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Synthesis

Scaling Up The Axinellamines

by Bethany Halford
August 29, 2011 | APPEARED IN VOLUME 89, ISSUE 35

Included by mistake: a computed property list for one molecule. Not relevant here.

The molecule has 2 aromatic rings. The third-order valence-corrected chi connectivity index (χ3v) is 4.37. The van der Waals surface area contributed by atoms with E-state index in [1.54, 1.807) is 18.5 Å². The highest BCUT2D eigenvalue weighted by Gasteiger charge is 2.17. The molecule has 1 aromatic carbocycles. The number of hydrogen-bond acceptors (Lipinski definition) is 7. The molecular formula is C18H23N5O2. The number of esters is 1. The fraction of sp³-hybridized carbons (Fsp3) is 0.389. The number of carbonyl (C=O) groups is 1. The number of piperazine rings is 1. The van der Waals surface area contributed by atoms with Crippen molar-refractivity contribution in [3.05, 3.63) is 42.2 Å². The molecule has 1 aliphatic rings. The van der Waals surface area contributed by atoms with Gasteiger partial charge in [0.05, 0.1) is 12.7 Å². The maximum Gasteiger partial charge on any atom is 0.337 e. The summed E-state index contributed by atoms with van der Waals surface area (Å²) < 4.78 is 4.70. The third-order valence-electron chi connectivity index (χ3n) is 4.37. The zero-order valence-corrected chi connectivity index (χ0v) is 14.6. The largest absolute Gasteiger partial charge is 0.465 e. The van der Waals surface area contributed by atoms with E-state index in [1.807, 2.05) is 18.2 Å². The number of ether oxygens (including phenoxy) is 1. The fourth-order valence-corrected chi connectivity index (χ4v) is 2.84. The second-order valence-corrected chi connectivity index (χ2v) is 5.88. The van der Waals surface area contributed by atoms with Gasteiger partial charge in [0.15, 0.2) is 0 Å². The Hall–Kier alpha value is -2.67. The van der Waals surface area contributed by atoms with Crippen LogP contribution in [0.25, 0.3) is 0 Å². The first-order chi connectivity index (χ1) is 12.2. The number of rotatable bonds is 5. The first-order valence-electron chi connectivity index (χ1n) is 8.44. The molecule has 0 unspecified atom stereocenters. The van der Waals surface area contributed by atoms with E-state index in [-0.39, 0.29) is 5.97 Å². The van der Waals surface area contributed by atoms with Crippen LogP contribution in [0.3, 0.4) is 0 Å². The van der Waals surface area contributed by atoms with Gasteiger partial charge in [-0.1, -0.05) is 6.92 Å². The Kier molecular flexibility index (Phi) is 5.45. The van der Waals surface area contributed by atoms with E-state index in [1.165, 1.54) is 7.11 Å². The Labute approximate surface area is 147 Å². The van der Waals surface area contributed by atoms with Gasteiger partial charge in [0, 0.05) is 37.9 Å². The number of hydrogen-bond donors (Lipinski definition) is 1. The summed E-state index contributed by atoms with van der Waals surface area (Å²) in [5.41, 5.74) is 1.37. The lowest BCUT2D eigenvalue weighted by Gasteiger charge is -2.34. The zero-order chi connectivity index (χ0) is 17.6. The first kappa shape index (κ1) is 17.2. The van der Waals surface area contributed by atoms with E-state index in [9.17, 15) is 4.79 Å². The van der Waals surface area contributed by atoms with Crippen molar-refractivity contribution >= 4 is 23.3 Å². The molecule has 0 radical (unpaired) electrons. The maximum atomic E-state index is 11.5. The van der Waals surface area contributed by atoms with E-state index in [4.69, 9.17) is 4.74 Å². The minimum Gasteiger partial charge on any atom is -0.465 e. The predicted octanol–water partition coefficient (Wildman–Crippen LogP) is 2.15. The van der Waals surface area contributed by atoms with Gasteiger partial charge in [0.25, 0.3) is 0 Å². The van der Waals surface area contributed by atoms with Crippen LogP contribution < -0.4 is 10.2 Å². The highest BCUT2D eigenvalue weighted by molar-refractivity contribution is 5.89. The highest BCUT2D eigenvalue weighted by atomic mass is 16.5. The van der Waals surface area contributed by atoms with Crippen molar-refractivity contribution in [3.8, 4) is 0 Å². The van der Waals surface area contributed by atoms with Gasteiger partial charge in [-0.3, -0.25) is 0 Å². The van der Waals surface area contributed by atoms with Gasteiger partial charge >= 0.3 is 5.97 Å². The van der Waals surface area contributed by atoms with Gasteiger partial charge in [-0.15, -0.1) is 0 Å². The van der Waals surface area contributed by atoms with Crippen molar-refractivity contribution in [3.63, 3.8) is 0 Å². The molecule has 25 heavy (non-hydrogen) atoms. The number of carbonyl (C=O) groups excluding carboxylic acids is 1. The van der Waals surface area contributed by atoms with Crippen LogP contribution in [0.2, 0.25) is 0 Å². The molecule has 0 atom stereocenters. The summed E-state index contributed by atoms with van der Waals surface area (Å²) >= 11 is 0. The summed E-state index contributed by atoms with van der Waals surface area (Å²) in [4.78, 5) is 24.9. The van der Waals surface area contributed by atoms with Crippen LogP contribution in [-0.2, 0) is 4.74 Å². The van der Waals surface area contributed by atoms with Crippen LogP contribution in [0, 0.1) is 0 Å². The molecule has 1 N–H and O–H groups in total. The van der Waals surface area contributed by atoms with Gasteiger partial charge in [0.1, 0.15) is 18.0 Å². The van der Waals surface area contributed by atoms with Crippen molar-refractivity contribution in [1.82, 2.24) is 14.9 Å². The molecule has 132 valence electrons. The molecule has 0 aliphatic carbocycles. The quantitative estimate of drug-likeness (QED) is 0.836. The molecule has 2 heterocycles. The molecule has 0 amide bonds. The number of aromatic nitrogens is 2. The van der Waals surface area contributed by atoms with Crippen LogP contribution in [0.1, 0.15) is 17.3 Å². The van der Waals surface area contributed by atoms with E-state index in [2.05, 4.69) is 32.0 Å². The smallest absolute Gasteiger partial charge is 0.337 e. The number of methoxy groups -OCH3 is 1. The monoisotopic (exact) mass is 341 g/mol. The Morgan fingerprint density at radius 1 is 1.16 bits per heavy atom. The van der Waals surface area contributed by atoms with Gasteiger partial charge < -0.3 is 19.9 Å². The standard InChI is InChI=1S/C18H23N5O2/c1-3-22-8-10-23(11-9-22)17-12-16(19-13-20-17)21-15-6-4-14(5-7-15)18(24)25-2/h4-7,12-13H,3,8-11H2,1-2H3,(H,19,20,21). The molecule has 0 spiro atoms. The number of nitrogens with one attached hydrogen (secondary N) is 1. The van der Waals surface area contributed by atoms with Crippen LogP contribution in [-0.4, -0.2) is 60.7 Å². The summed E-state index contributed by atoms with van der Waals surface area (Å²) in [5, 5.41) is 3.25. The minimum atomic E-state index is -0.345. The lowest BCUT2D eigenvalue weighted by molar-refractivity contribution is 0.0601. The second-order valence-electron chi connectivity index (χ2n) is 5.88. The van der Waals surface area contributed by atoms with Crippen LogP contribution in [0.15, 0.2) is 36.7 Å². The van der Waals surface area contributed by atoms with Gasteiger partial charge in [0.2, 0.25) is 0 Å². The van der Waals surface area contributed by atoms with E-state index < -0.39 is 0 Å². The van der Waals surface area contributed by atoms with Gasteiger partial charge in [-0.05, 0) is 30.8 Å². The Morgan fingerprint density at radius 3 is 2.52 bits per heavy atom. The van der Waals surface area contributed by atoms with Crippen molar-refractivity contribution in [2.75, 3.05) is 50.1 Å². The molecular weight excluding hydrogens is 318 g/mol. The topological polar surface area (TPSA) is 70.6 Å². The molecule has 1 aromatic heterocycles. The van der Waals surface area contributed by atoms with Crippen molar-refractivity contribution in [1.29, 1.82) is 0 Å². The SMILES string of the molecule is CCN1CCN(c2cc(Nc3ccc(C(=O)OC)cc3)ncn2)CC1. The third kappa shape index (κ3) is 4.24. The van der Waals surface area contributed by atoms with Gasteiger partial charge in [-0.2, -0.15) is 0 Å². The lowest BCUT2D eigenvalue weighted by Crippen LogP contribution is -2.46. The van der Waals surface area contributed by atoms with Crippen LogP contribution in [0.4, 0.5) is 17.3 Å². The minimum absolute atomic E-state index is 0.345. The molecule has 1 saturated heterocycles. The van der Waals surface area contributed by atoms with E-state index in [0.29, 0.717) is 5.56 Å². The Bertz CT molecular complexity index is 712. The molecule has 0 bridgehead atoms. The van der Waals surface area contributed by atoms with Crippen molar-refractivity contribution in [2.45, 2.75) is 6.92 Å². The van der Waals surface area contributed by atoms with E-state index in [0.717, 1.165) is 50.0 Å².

A quicker, more efficient, and stereocontrolled route to a key intermediate in the total syntheses of axinellamines, massadines, and palau’amine has been developed. The route provides access to gram quantities of the natural products—amounts needed to conduct follow-up studies on their biological properties. Scripps Research Institute’s Phil S. Baran recognized a central inefficiency in his group’s syntheses of the aforementioned compounds: All went through a common spiroaminoketone intermediate, which was synthesized in 1% overall yield via a 20-step sequence that proceeded without stereocontrol at the spiro carbon. Along with coworkersShun Su and Rodrigo A. Rodriguez, Baran was able to shorten this route to just eight steps with 13% overall yield and stereocontrol at the spiro carbon (J. Am. Chem. Soc., DOI: 10.1021/ja206191g). Synthetic highlights include an ethylene glycol-assisted Pauson-Khand cycloaddition reaction, an indium/zinc-mediated Barbier-type reaction, and a chlorination-spirocyclization. With gram batches of the spiroaminoketone in hand, Baran’s team went on to synthesize 0.89 g and 0.22 g of axinellamine A and B, respectively, “dramatically surpassing both the efficiency of our previous synthesis and isolation from natural sources,” they note.

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